Norwich Reid & Hughes developer secures funds, seeks 30-day extension
Norwich — The developer with plans to renovate the long-vacant Reid & Hughes building into apartments and commercial space has secured financing for the necessary temporary stabilization of the building, but will ask the City Council on Monday for a 30-day extension of that work to seek grant funding.
The city reached an agreement with the Women’s Institute for Housing and Economic Development in August for the group’s proposed $6 million renovation of the Main Street building into 20 apartments. The agreement gave the institute 90 days to secure a funding source for the estimated $500,000 needed to shore up the decaying building temporarily while the group seeks major financing for the entire renovation project.
Institute has secured a $50,000 forgivable loan and a $450,000 loan from the Local Initiative Support Corp. for the stabilization work. But on Nov. 22, the institute contacted City Manager John Salomone to request a 30-day extension in the city’s development agreement for the stabilization work “to continue to explore the possibility of a greater portion of the financing” coming in the form of a grant from other sources.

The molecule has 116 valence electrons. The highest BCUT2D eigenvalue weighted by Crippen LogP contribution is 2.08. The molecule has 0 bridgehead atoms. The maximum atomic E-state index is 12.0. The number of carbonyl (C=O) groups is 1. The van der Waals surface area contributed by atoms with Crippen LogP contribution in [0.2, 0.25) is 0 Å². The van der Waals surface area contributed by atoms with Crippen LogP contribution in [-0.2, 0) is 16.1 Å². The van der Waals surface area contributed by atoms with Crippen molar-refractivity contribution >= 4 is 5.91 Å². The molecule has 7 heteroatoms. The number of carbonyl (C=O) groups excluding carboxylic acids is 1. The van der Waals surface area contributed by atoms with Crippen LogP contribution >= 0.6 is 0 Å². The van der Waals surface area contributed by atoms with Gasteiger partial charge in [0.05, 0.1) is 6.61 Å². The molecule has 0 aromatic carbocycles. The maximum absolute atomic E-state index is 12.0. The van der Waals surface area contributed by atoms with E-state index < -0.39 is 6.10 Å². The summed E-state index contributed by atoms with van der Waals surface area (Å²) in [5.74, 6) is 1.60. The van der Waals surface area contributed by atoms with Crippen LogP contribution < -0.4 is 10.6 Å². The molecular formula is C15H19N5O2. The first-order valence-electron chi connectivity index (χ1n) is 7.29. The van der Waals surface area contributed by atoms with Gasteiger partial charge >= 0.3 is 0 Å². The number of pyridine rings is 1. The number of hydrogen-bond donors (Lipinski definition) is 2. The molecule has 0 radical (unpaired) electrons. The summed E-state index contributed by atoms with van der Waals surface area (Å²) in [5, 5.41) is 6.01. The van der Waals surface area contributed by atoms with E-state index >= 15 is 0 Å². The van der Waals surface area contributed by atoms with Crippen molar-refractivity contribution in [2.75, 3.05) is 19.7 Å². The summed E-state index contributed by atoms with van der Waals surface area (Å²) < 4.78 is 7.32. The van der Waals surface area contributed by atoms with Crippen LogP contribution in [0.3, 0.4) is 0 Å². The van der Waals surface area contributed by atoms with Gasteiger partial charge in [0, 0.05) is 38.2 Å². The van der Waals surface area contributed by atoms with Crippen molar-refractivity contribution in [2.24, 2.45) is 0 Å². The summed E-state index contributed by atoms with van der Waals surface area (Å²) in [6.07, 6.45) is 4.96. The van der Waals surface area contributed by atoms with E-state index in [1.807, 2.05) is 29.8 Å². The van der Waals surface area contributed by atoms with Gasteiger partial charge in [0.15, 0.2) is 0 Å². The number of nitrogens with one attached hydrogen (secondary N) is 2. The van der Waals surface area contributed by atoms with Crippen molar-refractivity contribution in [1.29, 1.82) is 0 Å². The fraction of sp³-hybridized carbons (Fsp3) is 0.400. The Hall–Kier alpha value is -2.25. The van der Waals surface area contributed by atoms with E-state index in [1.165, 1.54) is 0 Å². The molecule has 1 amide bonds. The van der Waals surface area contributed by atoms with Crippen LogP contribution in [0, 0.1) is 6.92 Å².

Institute officials offered to meet with the City Council during the 30-day extension period to discuss the project.
Monday’s 7:30 p.m. council meeting is the final meeting of the current council before the newly elected members are sworn in on Tuesday. The current council — with four members, including Mayor-elect Peter Nystrom, returning — will be asked to approve the 30-day extension Monday.
Part of that resolution calls for the Women’s Institute to meet with the new council on Dec. 18 to discuss the status of the project.
The Women’s Institute was the lone bidder for the Reid & Hughes renovation project last spring. The group had proposed its project a year ago, when the council was considering tearing down the historical former department store. The state Historic Preservation Council last December voted unanimously to reject the city’s request to demolish the building, action that led the city to seek formal development proposals.
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